Maddon's 'September Song' validates his methods with Chicago Cubs
Say it ain't so, Joe.
"I'm maturing," Chicago Cubs manager Joe Maddon said recently in response to a question about fewer gimmicks, theme days and dress-up trips this year.
"We have one (themed trip) coming up. We already had one. The Pedro Strop (trip) was one of the best ever. I think if you pick your spots more separately or not so close together, I think they have a greater impact.
"I'm ashamed to say I might be maturing a bit. That would be awful, but if that's true I would really be disappointed in myself."
That's more like it.
Maddon's methods may be maddening to some, but here's the thing: They work. And they especially work in August and September.
I started thinking about this as the Cubs kicked off and then completed another of Maddon's American Legion Weeks, during which players are instructed to show up to Wrigley Field later than normal and during which pregame practice is cut to a bare minimum.
Sacrilege? To some, maybe, but Maddon, despite being 64, is baseball's modern-day iconoclast.
It's always at this time of year when Maddon conducts American Legion Week, sometimes planting a flag from a Legion post in the media interview room. The idea is multilayered. Maddon says Legion Week is to get players back in touch with the game at its most organic level, when players simply showed up and played.
The other part, of course, is that Maddon fervently believes in giving his players some rest in the dog days of the season before, as he puts it, "September brings its own energy."
"When you get together in February -- and I've always believed this -- that's when you do need to do all this mechanical work and get out the repetition -- repetition, repetition, get this thing right," he said. "As the season progresses, I think it should be more mental work and less physical work, whether it's video, whether it's visualization. Those are the kinds of things I'm more into than physically getting out there.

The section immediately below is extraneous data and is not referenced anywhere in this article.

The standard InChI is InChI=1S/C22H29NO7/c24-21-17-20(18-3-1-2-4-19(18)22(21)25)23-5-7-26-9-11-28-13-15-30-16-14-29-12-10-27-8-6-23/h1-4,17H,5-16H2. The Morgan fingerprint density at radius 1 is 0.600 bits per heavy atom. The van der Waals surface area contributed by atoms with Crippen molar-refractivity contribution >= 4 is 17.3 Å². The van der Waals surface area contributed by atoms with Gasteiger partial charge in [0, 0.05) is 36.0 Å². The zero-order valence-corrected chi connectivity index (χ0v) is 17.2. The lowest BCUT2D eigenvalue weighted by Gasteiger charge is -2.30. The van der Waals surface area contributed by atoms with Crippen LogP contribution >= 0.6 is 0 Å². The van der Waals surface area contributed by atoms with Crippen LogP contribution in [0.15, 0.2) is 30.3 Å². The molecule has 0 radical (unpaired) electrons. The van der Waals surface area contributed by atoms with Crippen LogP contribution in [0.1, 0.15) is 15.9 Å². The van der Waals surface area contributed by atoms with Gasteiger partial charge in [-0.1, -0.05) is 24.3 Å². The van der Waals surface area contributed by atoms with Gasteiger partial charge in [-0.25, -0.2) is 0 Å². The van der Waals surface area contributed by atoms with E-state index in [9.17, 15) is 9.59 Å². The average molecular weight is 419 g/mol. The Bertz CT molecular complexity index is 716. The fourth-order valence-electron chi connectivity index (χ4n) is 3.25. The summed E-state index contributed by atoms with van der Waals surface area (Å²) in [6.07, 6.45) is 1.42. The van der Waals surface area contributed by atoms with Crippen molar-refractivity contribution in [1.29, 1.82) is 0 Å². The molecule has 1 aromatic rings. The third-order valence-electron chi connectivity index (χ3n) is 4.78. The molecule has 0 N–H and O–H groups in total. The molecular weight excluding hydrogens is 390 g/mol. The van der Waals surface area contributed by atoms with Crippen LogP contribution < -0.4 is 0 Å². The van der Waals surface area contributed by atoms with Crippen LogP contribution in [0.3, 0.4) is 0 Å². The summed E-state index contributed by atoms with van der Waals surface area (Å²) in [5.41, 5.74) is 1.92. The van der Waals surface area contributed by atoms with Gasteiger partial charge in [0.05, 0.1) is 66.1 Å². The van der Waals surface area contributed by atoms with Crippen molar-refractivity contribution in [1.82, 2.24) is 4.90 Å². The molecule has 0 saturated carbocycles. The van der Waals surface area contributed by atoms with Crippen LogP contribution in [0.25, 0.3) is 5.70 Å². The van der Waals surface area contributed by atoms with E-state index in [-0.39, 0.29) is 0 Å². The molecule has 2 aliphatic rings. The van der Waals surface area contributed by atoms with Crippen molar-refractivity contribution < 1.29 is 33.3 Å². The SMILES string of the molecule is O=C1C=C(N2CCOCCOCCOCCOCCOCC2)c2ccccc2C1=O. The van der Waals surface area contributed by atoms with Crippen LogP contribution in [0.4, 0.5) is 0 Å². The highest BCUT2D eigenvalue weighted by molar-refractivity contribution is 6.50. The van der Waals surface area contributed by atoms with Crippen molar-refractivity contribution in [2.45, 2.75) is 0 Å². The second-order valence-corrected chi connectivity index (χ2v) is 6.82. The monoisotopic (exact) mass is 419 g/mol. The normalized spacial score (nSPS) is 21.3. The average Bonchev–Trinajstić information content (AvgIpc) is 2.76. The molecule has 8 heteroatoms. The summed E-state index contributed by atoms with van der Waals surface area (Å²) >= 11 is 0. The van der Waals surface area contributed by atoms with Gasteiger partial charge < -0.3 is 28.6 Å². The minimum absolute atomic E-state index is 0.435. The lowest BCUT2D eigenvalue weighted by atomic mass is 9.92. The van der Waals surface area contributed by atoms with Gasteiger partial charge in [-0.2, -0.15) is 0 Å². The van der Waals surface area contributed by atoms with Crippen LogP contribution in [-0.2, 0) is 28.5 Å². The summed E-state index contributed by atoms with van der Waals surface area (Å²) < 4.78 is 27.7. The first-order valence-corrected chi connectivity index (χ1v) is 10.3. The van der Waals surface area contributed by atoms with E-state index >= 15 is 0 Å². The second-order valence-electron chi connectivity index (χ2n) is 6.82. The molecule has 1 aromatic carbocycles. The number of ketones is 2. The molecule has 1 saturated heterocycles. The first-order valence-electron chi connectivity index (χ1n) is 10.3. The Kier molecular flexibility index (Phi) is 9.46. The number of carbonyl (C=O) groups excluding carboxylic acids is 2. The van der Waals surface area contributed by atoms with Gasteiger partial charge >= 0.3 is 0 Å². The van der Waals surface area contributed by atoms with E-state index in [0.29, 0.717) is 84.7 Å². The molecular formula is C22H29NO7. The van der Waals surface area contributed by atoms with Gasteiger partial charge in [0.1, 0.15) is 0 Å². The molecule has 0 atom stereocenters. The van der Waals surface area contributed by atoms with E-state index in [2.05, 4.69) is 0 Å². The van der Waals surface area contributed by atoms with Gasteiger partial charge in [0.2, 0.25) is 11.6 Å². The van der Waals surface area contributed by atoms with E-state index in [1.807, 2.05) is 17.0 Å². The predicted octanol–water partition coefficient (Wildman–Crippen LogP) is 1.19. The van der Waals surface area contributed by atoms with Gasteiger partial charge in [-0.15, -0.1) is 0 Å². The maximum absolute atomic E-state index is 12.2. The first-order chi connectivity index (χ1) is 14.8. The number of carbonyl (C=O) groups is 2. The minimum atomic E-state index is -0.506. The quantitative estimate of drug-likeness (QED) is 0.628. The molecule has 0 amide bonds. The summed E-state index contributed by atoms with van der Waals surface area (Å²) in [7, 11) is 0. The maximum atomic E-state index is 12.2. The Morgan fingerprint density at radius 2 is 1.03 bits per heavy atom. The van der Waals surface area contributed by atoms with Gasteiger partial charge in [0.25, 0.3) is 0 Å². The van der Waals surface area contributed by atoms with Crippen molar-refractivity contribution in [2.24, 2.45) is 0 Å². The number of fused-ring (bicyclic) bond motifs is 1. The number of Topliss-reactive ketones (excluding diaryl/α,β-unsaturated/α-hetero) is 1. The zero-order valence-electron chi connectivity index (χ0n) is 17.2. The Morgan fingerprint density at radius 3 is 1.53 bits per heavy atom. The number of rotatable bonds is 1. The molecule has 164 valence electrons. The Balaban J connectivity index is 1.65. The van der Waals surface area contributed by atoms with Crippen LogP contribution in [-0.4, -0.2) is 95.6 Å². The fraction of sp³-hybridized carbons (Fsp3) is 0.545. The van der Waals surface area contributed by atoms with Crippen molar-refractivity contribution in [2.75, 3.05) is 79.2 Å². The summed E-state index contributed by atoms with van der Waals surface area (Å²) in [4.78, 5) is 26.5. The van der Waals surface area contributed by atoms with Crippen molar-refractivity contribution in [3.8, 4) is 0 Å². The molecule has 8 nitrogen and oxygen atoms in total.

"Yeah, I do believe that last month brings its own energy. When you're in the hunt like we are, there's just a different method going to the ballpark. You don't have to look for that energy. It just shows up in your face. I love all of that. I think the guys do, also. We're used to this."
Maddon brought his ideas to Chicago for the 2015 season, and the August-September results have validated them.
• In August 2015, the Cubs were 19-9. They were 23-9 in September-October before they advanced all the way to the National League championship series, where Maddon's young, upstart team fell in four games to the New York Mets.
• During their world-championship season of 2016, the Cubs were 22-6 in August and 18-11 in September-October.
• Last year, when the Cubs again advanced to the NLCS (losing to the Los Angeles Dodgers), they went 17-12 in August and 19-10 in the final month.
That's a grand total of 118-57 over the final two months of Maddon's first three seasons in Chicago.
After Friday's 2-1 loss to the Philadelphia Phillies, the Cubs finished this August with a record of 18-10.